Where should I store my food scrap collection bin? I have been storing it under the sink. However, it smells bad.

The food scrap collection bin should be emptied into your outside compost bin daily so it doesn’t stink. The best alternative is to dedicate a corner of the freezer for a scrap collection container (airtight) and arrange to contribute the frozen composition when it is full, to your compost bin.

Do you have any suggestions for speeding up the composting process?

Speeding up the composting process can be done in a number of ways.  You can chop up your kitchen and house plant scraps as you collect them, manually or in a chopper or blender. If they are cut up finely, then they will break down more quickly into wonderful compost. Also, as you put the scraps into your outdoor compost bin, you can cover them with chopped leaves or other “brown” material, and see that the whole mix is dampened, which will also speed things up. As the mix in your compost bin ages, you can turn it over periodically to re-mix the product, allowing fresh access to air and moisture. This is also an opportunity to restore the balance of the compost material to the desired mix, making sure that the “greens” and “browns” are close to a 50/50 mixture and are uniformly damp (like a wrung-out sponge).  Greens, as you probably know, are those items that contain more nitrogen, like grass clippings, coffee grounds, fresh kitchen scraps, and such.  Browns are carbon-loaded items, like leaves, tiny twigs, straw, torn-up cardboard, shredded paper, and such.  And the more often you turn your mix, the faster it will compost!  And you’re a hero!

How long before I get compost?

They say it can take three months or so to get compost you can use if you are incredibly diligent about it, but I don’t know anybody like that! Usually, we leave it out there for a while then remember to go and turn it refresh the mix, and rebalance the air and moisture.  Composting requires patience, as it takes about a year for well-finished compost.  First, the mix will heat up, due to the hot microbes, then it will cool down and other kinds of microbes get to chewing and chomping. Then it has to finish up when the earthworms and other little critters move it and help out.  We have to give it an occasional nudge by turning it, rebalancing Greens and Browns as needed, adding moisture if it’s not still damp, and making sure air gets in there to help too.  Thanks for helping keep greenhouse gases out of our atmosphere!

When is the best time to start a compost bin?

The best time to start composting is now!  It’s always a good time to start. Right now, there are some free piles of leaves still around to go and collect (be careful to ask permission!).  I keep a year’s supply of leaves nearby so I can start a new bin anytime. We’re indoors more nowadays, so it’s a great time to start collecting kitchen scraps in a freezer container (no stink).  Pick a convenient place in the yard, clear it, protect it all around with fine-holed chicken wire or hardware cloth, and start loading it!  Keep an eye out for critters like a neighbor’s dog or a feral cat (or other critters!)  Join a compost messaging group and start bragging! Composters are awesome!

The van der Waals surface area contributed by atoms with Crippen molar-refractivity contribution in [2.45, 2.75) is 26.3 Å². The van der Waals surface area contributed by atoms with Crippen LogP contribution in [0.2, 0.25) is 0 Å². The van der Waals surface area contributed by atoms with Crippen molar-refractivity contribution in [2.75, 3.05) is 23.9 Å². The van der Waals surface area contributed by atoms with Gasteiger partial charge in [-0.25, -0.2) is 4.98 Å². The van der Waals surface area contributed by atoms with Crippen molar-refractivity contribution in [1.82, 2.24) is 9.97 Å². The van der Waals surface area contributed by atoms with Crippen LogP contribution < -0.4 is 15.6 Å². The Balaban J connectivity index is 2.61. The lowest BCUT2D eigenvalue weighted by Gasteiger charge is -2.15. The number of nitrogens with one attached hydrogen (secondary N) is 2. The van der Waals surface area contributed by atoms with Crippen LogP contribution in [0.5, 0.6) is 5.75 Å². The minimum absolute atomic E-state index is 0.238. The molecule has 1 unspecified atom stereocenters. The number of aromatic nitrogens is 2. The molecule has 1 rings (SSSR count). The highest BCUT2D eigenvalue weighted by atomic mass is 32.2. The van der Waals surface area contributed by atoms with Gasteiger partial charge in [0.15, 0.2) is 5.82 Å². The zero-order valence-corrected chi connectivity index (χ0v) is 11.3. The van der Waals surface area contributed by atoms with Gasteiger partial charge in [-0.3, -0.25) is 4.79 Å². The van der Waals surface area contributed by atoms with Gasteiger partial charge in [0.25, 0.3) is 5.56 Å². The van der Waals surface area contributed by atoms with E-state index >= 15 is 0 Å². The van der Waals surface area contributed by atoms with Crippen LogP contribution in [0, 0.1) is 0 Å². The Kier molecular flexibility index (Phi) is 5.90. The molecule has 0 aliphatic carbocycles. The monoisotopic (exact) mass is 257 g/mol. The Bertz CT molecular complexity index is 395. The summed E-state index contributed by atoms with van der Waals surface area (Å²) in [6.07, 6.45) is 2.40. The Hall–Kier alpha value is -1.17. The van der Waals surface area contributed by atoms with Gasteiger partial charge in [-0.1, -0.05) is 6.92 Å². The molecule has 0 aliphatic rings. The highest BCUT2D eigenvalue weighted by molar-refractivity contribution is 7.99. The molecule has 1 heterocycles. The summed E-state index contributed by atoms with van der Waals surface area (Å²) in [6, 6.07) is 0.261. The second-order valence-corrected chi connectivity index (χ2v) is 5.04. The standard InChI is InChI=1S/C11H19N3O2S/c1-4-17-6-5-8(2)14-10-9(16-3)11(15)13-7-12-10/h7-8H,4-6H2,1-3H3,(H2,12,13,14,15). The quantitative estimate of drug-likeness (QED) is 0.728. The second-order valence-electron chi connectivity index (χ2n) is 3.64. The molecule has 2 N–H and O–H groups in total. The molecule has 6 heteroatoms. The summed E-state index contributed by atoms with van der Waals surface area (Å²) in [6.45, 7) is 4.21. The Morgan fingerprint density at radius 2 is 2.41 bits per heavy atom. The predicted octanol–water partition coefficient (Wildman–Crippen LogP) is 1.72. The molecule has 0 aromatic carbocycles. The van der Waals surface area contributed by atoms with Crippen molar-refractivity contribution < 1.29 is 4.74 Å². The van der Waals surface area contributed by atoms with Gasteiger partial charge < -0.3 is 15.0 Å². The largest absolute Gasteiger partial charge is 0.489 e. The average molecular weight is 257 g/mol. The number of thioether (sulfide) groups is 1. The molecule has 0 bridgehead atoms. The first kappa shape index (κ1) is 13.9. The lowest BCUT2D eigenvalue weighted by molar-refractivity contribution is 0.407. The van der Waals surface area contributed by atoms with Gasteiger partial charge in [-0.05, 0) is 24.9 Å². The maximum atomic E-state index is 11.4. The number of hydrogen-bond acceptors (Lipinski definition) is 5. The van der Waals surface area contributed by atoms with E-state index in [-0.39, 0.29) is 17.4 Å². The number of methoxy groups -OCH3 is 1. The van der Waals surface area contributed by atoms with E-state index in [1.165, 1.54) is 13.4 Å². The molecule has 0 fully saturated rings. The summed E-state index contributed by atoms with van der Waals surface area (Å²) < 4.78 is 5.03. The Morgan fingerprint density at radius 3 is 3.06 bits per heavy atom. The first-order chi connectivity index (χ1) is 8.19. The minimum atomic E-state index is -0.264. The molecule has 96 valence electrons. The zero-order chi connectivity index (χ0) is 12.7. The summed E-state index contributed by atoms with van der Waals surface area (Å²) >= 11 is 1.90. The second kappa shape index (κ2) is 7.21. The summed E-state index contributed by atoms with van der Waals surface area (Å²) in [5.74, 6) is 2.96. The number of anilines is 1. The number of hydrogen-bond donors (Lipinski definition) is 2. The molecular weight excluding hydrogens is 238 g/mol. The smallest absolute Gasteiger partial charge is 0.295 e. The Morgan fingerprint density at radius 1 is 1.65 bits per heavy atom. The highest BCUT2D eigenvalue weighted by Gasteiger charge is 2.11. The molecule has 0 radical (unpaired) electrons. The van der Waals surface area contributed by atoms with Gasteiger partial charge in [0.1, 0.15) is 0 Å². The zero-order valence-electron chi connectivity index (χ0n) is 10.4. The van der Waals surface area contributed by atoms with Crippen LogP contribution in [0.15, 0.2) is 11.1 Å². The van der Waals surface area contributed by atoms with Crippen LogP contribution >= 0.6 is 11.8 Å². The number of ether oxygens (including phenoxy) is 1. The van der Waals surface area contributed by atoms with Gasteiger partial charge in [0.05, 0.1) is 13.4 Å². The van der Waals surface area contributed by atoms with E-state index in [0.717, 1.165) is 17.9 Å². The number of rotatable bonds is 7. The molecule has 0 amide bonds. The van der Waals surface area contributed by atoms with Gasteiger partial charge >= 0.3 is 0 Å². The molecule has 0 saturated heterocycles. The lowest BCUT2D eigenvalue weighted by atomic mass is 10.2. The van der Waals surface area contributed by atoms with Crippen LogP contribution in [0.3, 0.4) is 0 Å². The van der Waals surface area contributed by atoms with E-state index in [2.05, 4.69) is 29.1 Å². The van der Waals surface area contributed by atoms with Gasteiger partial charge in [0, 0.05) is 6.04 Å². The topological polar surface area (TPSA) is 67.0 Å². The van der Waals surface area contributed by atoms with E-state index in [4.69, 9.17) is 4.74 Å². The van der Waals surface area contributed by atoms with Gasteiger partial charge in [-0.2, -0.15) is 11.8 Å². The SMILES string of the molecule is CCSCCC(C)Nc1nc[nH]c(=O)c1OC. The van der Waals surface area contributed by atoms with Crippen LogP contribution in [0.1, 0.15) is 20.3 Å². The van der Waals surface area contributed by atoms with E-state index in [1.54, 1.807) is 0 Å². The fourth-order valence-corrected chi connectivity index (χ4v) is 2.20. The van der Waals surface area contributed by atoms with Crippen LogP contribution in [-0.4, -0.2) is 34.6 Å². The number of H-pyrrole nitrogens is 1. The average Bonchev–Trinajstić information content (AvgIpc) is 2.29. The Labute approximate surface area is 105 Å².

Is it necessary to add lime (calcium) to the compost pile?

It is not usually necessary to add calcium to the compost as various compostable materials have some calcium in them, such as egg shells.  All compost needs is a balance of organic material, roughly 50% “greens,” (higher in nitrogen) and 50% “browns” (higher in carbon).

IF your concern is about the amount of calcium in your garden, then I recommend getting a soil test; go to your local Virginia Cooperative Extension Office and get a free soil test kit. If your garden is large and varied, then get multiple kits.  The Stafford Extension office, for example, is at the Rowser Building, 1739 Jeff Davis Highway 22554. The test itself costs a mere $10 payable to Va Tech and may be more reliable than most soil tests available in garden centers.

 

Can newspaper be composted?

Newspaper can definitely be composted, as it is high in carbon, and the inks currently used are reasonably safe.  However, it’s good to stay away from glossy inserts and such, as they may contain plastic materials.  For newspaper, it’s better to shred it and dampen it a bit so that it has moisture and air readily available.

My compost doesn’t break down. What am I doing wrong?

Compost breaks down naturally when it has a balance of “greens” and “browns,” that is, roughly half nitrogen-based and half carbon-based.  Materials with more nitrogen include “green” clippings of grass or leaves, stems and flowers, kitchen scraps, coffee grounds, and such, while carbon-based materials are “brown” leaves, twigs, paper, shredded newspaper and cardboard, among others.  If this 50/50 balance exists in your pile, then please make sure that it is kept damp (like a wrung-out sponge) and well aerated.  Oftentimes compost can get matted down and air cannot get to the microbes that need it to do their work.  Or it is kept too dry and the microbes get thirsty.